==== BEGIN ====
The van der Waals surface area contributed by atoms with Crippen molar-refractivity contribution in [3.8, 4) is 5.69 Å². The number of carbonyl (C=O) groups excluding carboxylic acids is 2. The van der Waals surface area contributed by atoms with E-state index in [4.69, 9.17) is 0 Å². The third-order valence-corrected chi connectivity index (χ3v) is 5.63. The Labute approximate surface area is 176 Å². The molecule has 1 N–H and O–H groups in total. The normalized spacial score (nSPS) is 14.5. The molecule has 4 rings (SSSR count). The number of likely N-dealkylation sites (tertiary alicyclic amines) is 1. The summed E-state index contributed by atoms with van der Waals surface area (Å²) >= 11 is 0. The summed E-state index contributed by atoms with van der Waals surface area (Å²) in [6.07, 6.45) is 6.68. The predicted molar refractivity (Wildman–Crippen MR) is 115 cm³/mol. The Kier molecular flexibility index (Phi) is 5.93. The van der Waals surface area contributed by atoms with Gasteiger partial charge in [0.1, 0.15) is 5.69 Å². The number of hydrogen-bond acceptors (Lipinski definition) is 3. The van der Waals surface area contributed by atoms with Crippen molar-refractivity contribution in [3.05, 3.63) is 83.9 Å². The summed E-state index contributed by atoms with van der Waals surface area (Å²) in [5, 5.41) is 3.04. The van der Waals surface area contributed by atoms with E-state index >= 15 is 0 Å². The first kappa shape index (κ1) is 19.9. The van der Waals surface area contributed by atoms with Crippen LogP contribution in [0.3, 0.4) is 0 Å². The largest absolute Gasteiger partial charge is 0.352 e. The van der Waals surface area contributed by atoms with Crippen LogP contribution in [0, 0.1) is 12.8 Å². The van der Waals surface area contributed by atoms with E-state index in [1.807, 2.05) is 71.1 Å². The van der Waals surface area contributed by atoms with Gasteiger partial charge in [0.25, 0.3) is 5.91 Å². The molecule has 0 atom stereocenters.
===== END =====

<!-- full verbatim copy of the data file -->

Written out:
The van der Waals surface area contributed by atoms with Crippen molar-refractivity contribution in [3.8, 4) is 5.69 Å². The number of carbonyl (C=O) groups excluding carboxylic acids is 2. The van der Waals surface area contributed by atoms with E-state index in [4.69, 9.17) is 0 Å². The third-order valence-corrected chi connectivity index (χ3v) is 5.63. The Labute approximate surface area is 176 Å². The molecule has 1 N–H and O–H groups in total. The normalized spacial score (nSPS) is 14.5. The molecule has 4 rings (SSSR count). The number of likely N-dealkylation sites (tertiary alicyclic amines) is 1. The summed E-state index contributed by atoms with van der Waals surface area (Å²) >= 11 is 0. The summed E-state index contributed by atoms with van der Waals surface area (Å²) in [6.07, 6.45) is 6.68. The predicted molar refractivity (Wildman–Crippen MR) is 115 cm³/mol. The Kier molecular flexibility index (Phi) is 5.93. The van der Waals surface area contributed by atoms with Gasteiger partial charge in [0.1, 0.15) is 5.69 Å². The number of hydrogen-bond acceptors (Lipinski definition) is 3. The van der Waals surface area contributed by atoms with Crippen molar-refractivity contribution in [3.05, 3.63) is 83.9 Å². The summed E-state index contributed by atoms with van der Waals surface area (Å²) in [5, 5.41) is 3.04. The van der Waals surface area contributed by atoms with E-state index >= 15 is 0 Å². The first kappa shape index (κ1) is 19.9. The van der Waals surface area contributed by atoms with Crippen LogP contribution in [0.3, 0.4) is 0 Å². The largest absolute Gasteiger partial charge is 0.352 e. The van der Waals surface area contributed by atoms with Crippen LogP contribution in [0, 0.1) is 12.8 Å². The van der Waals surface area contributed by atoms with E-state index in [1.807, 2.05) is 71.1 Å². The van der Waals surface area contributed by atoms with Gasteiger partial charge in [0.25, 0.3) is 5.91 Å². The molecule has 0 atom stereocenters.